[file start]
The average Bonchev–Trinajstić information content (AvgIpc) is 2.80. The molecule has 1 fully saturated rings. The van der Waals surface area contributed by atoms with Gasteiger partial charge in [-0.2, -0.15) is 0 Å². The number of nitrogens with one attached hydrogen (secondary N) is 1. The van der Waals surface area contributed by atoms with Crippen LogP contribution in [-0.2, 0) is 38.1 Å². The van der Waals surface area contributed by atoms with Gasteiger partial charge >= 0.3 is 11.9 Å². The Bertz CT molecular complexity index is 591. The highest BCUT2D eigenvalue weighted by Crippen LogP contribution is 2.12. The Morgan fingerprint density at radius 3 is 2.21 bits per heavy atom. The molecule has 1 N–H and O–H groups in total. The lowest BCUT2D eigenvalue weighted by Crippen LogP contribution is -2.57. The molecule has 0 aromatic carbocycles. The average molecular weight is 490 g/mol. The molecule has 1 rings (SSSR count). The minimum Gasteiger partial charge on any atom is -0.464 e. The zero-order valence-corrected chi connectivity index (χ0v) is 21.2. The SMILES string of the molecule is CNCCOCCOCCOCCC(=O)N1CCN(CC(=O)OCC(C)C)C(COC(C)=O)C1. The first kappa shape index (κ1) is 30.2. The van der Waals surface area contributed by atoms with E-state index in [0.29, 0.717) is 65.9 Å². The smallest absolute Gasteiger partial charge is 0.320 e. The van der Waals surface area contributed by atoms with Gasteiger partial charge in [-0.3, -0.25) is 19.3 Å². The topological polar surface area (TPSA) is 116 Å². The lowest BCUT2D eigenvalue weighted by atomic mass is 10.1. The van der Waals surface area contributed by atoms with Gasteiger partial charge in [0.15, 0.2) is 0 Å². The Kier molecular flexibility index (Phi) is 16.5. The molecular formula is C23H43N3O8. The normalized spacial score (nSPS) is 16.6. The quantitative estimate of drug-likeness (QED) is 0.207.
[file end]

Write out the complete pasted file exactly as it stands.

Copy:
The average Bonchev–Trinajstić information content (AvgIpc) is 2.80. The molecule has 1 fully saturated rings. The van der Waals surface area contributed by atoms with Gasteiger partial charge in [-0.2, -0.15) is 0 Å². The number of nitrogens with one attached hydrogen (secondary N) is 1. The van der Waals surface area contributed by atoms with Crippen LogP contribution in [-0.2, 0) is 38.1 Å². The van der Waals surface area contributed by atoms with Gasteiger partial charge >= 0.3 is 11.9 Å². The Bertz CT molecular complexity index is 591. The highest BCUT2D eigenvalue weighted by Crippen LogP contribution is 2.12. The Morgan fingerprint density at radius 3 is 2.21 bits per heavy atom. The molecule has 1 N–H and O–H groups in total. The lowest BCUT2D eigenvalue weighted by Crippen LogP contribution is -2.57. The molecule has 0 aromatic carbocycles. The average molecular weight is 490 g/mol. The molecule has 1 rings (SSSR count). The minimum Gasteiger partial charge on any atom is -0.464 e. The zero-order valence-corrected chi connectivity index (χ0v) is 21.2. The SMILES string of the molecule is CNCCOCCOCCOCCC(=O)N1CCN(CC(=O)OCC(C)C)C(COC(C)=O)C1. The first kappa shape index (κ1) is 30.2. The van der Waals surface area contributed by atoms with E-state index in [0.29, 0.717) is 65.9 Å². The smallest absolute Gasteiger partial charge is 0.320 e. The van der Waals surface area contributed by atoms with Gasteiger partial charge in [-0.3, -0.25) is 19.3 Å². The topological polar surface area (TPSA) is 116 Å². The lowest BCUT2D eigenvalue weighted by atomic mass is 10.1. The van der Waals surface area contributed by atoms with Gasteiger partial charge in [0.15, 0.2) is 0 Å². The Kier molecular flexibility index (Phi) is 16.5. The molecular formula is C23H43N3O8. The normalized spacial score (nSPS) is 16.6. The quantitative estimate of drug-likeness (QED) is 0.207.